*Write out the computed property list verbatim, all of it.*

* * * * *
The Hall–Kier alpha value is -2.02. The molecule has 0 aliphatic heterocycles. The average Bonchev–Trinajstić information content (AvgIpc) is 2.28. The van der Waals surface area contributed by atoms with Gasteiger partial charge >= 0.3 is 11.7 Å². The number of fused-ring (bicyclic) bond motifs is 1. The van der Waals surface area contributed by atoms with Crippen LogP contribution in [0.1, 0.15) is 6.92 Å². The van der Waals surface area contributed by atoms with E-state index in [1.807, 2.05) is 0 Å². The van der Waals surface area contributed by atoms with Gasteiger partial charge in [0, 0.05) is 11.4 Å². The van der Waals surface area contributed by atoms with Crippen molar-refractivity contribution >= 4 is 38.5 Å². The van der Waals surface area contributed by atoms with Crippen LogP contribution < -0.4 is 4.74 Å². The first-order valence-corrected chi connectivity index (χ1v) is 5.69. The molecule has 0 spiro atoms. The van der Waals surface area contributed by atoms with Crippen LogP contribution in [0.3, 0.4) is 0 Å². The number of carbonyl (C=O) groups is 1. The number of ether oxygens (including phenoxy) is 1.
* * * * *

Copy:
The Hall–Kier alpha value is -2.02. The molecule has 0 aliphatic heterocycles. The average Bonchev–Trinajstić information content (AvgIpc) is 2.28. The van der Waals surface area contributed by atoms with Gasteiger partial charge >= 0.3 is 11.7 Å². The number of fused-ring (bicyclic) bond motifs is 1. The van der Waals surface area contributed by atoms with Crippen LogP contribution in [0.1, 0.15) is 6.92 Å². The van der Waals surface area contributed by atoms with E-state index in [1.807, 2.05) is 0 Å². The van der Waals surface area contributed by atoms with Gasteiger partial charge in [0, 0.05) is 11.4 Å². The van der Waals surface area contributed by atoms with Crippen molar-refractivity contribution >= 4 is 38.5 Å². The van der Waals surface area contributed by atoms with Crippen LogP contribution < -0.4 is 4.74 Å². The first-order valence-corrected chi connectivity index (χ1v) is 5.69. The molecule has 0 spiro atoms. The van der Waals surface area contributed by atoms with Crippen LogP contribution in [0.3, 0.4) is 0 Å². The number of carbonyl (C=O) groups is 1. The number of ether oxygens (including phenoxy) is 1.